Today I made a big decision. I had genetic testing done to look for cervical and breast cancer genes. Do you remember several years ago when Angelina Jolie had that testing done and then had a double mastectomy as a preemptive measure? Well it’s that test. I am also being scheduled to have my first mammogram. However lets rewind a bit….
I just moved from Florida to Atlanta last year, so I am in the process of getting all new doctors. I also FINALLY have healthcare which is a feat within itself in this country. In the past three weeks, I have developed a sharp, burning pain in my right breast. It comes and goes but it is consistent once it starts. The first week it was annoying, the second week it was tiring, the third week I have started to worry. My grandmother had breast cancer when she was 28. She did survive it and then went on to die from a different type of rare cancer later on in life.
It is reported that, 5% to 10% of breast cancers are hereditary. There has been advancements in technology that allows scientists to look at our genes and detect if there are any abnormalities that could end up being cancer. Most inherited cases of breast cancer are associated with mutations in two genes: BRCA1 (BReast CAncer gene one) and BRCA2 (BReast CAncer gene two).
You are more likely to have a genetic abnormality linked to breast cancer if:
- You have blood relatives (grandmothers, mother, sisters, aunts) on either your mother’s or father’s side of the family who had breast cancer diagnosed before age 50.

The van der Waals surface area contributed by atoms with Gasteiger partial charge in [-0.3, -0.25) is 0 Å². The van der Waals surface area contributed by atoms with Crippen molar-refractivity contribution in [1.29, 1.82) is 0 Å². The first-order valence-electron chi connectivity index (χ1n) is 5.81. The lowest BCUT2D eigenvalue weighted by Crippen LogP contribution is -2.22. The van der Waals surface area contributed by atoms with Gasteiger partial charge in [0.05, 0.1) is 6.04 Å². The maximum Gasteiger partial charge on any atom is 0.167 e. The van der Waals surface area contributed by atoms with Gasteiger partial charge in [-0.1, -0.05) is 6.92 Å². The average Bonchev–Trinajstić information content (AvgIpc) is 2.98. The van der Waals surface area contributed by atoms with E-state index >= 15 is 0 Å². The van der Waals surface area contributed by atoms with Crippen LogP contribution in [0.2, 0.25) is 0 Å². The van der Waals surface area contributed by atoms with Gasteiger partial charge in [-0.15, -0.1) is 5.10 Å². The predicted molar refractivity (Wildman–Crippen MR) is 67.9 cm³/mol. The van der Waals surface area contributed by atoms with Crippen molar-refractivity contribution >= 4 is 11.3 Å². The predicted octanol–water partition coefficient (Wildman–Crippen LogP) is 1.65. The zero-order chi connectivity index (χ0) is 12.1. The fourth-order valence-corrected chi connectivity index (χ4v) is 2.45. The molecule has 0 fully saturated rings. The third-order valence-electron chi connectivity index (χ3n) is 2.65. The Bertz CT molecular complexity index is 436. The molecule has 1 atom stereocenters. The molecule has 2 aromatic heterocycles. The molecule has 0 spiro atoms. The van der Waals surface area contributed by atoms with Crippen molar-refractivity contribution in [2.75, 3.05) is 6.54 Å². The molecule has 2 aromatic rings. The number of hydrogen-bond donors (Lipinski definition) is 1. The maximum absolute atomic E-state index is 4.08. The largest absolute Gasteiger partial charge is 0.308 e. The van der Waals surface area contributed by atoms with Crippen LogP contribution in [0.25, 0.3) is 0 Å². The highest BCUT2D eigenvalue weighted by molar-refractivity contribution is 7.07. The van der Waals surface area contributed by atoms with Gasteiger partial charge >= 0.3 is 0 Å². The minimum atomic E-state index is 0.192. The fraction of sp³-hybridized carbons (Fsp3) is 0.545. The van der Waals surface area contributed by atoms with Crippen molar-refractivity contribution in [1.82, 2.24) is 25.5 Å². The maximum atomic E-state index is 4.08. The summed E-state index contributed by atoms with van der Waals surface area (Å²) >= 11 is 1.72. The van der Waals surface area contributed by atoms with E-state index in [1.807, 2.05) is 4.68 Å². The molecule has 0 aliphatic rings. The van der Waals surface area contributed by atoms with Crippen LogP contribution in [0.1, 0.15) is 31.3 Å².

- There is both breast and ovarian cancer on the same side of the family or in a single individual.
- You have a relative(s) with triple-negative breast cancer.
- There are other cancers in your family in addition to breast, such as prostate, melanoma, pancreatic, stomach, uterine, thyroid, colon, and/or sarcoma.
- Women in your family have had cancer in both breasts.
- You are of Ashkenazi Jewish (Eastern European) heritage.
- You are African American and have been diagnosed with breast cancer at age 35 or younger.
- A man in your family has had breast cancer.
- There is a known abnormal breast cancer gene in your family.
If one family member has a genetic mutation linked to breast cancer, it does not mean that all family members will have it. So just because your sister or mom tests positive does not mean that you will test positive as well.
The average woman in the United States has about a 1 in 8, or about 12%, risk of developing breast cancer in her lifetime.
Women who have a BRCA1 mutation or BRCA2 mutation (or both) can have up to a 72% risk of being diagnosed with breast cancer during their lifetimes
I made the decision to have the testing done. I am one of those people that would rather know answers so I can thoroughly research my options. I am not scared of the results. It is just another piece of a puzzle and one less “What if” in my life. I also will be going in for a mammogram hopefully in the next week. My doctor sent in a referral for me to have one. We have a double purpose for this, one to check on the pain in my breast and two because I should have started getting them at 18 and need a baseline mammogram.
If you have a 1st degree family member with a history of breast cancer below the age of 50, you should be getting a mammogram ten years prior to when your relative developed breast cancer. So I know that sounds a tad confusing, but as an example if your mother had breast cancer at 37, you would start getting mammograms at 27. One thing my doctor said today that really stood out to me was this:
“Don’t ever let anyone tell you that you are too young to get breast cancer”
All in all my appointment today went well. I will post an update when I go to get my mammogram. I am in limbo with the genetic testing waiting for results for 2-3 weeks. I also had a pap smear done to round out my annual physical. I’ll have those results soon as well. In the meantime i’ll be preserving my spoons for other adventures.